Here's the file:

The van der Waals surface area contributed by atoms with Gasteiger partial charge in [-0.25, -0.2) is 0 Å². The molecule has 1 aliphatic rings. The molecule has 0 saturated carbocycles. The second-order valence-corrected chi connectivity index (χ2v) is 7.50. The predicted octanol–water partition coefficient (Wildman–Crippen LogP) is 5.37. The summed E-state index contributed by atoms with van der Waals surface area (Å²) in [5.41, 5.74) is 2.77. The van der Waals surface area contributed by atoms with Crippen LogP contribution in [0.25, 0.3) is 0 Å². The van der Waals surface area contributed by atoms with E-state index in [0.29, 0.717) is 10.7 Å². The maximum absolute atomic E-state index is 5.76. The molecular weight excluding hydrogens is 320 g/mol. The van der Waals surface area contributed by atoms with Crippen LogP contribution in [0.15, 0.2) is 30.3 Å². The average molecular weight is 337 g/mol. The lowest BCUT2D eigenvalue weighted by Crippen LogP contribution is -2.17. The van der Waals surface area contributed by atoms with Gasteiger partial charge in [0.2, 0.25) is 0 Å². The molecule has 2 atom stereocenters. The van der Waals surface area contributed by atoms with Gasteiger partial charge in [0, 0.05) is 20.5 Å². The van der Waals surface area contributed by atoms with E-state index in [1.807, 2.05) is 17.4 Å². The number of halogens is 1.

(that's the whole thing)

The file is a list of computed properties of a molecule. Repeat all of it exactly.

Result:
The van der Waals surface area contributed by atoms with Gasteiger partial charge in [-0.25, -0.2) is 0 Å². The molecule has 1 aliphatic rings. The molecule has 0 saturated carbocycles. The second-order valence-corrected chi connectivity index (χ2v) is 7.50. The predicted octanol–water partition coefficient (Wildman–Crippen LogP) is 5.37. The summed E-state index contributed by atoms with van der Waals surface area (Å²) in [5.41, 5.74) is 2.77. The van der Waals surface area contributed by atoms with Crippen LogP contribution in [0.25, 0.3) is 0 Å². The van der Waals surface area contributed by atoms with E-state index in [0.29, 0.717) is 10.7 Å². The maximum absolute atomic E-state index is 5.76. The molecular weight excluding hydrogens is 320 g/mol. The van der Waals surface area contributed by atoms with Crippen LogP contribution in [0.15, 0.2) is 30.3 Å². The average molecular weight is 337 g/mol. The lowest BCUT2D eigenvalue weighted by Crippen LogP contribution is -2.17. The van der Waals surface area contributed by atoms with Gasteiger partial charge in [0.2, 0.25) is 0 Å². The molecule has 2 atom stereocenters. The van der Waals surface area contributed by atoms with Gasteiger partial charge in [0, 0.05) is 20.5 Å². The van der Waals surface area contributed by atoms with E-state index in [1.807, 2.05) is 17.4 Å². The number of halogens is 1.